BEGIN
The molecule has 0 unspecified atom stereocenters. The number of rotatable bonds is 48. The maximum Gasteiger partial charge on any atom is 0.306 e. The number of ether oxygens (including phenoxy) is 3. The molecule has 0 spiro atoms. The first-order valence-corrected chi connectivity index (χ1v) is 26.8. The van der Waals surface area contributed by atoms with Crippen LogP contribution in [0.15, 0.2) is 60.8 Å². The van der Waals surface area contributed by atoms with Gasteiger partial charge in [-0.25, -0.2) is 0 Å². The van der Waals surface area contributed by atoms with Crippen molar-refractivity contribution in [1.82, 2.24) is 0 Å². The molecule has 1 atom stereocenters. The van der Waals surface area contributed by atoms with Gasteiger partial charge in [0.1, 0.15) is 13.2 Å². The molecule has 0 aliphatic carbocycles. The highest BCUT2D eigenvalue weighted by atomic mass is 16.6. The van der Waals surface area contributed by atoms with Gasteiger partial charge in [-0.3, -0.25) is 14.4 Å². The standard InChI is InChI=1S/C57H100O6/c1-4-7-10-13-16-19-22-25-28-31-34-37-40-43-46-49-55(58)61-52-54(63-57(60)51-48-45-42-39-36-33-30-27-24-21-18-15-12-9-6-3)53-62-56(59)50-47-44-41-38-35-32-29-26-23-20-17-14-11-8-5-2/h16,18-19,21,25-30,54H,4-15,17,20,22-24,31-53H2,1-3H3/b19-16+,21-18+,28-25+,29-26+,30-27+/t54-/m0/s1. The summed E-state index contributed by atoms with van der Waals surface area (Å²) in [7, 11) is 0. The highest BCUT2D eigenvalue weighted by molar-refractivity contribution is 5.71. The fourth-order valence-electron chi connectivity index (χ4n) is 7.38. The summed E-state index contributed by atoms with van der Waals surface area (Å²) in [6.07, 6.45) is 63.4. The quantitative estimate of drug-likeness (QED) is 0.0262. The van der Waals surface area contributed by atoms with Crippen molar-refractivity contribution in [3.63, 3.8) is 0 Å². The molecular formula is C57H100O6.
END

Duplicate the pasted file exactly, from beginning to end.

The molecule has 0 unspecified atom stereocenters. The number of rotatable bonds is 48. The maximum Gasteiger partial charge on any atom is 0.306 e. The number of ether oxygens (including phenoxy) is 3. The molecule has 0 spiro atoms. The first-order valence-corrected chi connectivity index (χ1v) is 26.8. The van der Waals surface area contributed by atoms with Crippen LogP contribution in [0.15, 0.2) is 60.8 Å². The van der Waals surface area contributed by atoms with Gasteiger partial charge in [-0.25, -0.2) is 0 Å². The van der Waals surface area contributed by atoms with Crippen molar-refractivity contribution in [1.82, 2.24) is 0 Å². The molecule has 1 atom stereocenters. The van der Waals surface area contributed by atoms with Gasteiger partial charge in [0.1, 0.15) is 13.2 Å². The molecule has 0 aliphatic carbocycles. The highest BCUT2D eigenvalue weighted by atomic mass is 16.6. The van der Waals surface area contributed by atoms with Gasteiger partial charge in [-0.3, -0.25) is 14.4 Å². The standard InChI is InChI=1S/C57H100O6/c1-4-7-10-13-16-19-22-25-28-31-34-37-40-43-46-49-55(58)61-52-54(63-57(60)51-48-45-42-39-36-33-30-27-24-21-18-15-12-9-6-3)53-62-56(59)50-47-44-41-38-35-32-29-26-23-20-17-14-11-8-5-2/h16,18-19,21,25-30,54H,4-15,17,20,22-24,31-53H2,1-3H3/b19-16+,21-18+,28-25+,29-26+,30-27+/t54-/m0/s1. The summed E-state index contributed by atoms with van der Waals surface area (Å²) in [7, 11) is 0. The highest BCUT2D eigenvalue weighted by molar-refractivity contribution is 5.71. The fourth-order valence-electron chi connectivity index (χ4n) is 7.38. The summed E-state index contributed by atoms with van der Waals surface area (Å²) in [6.07, 6.45) is 63.4. The quantitative estimate of drug-likeness (QED) is 0.0262. The van der Waals surface area contributed by atoms with Crippen molar-refractivity contribution in [3.63, 3.8) is 0 Å². The molecular formula is C57H100O6.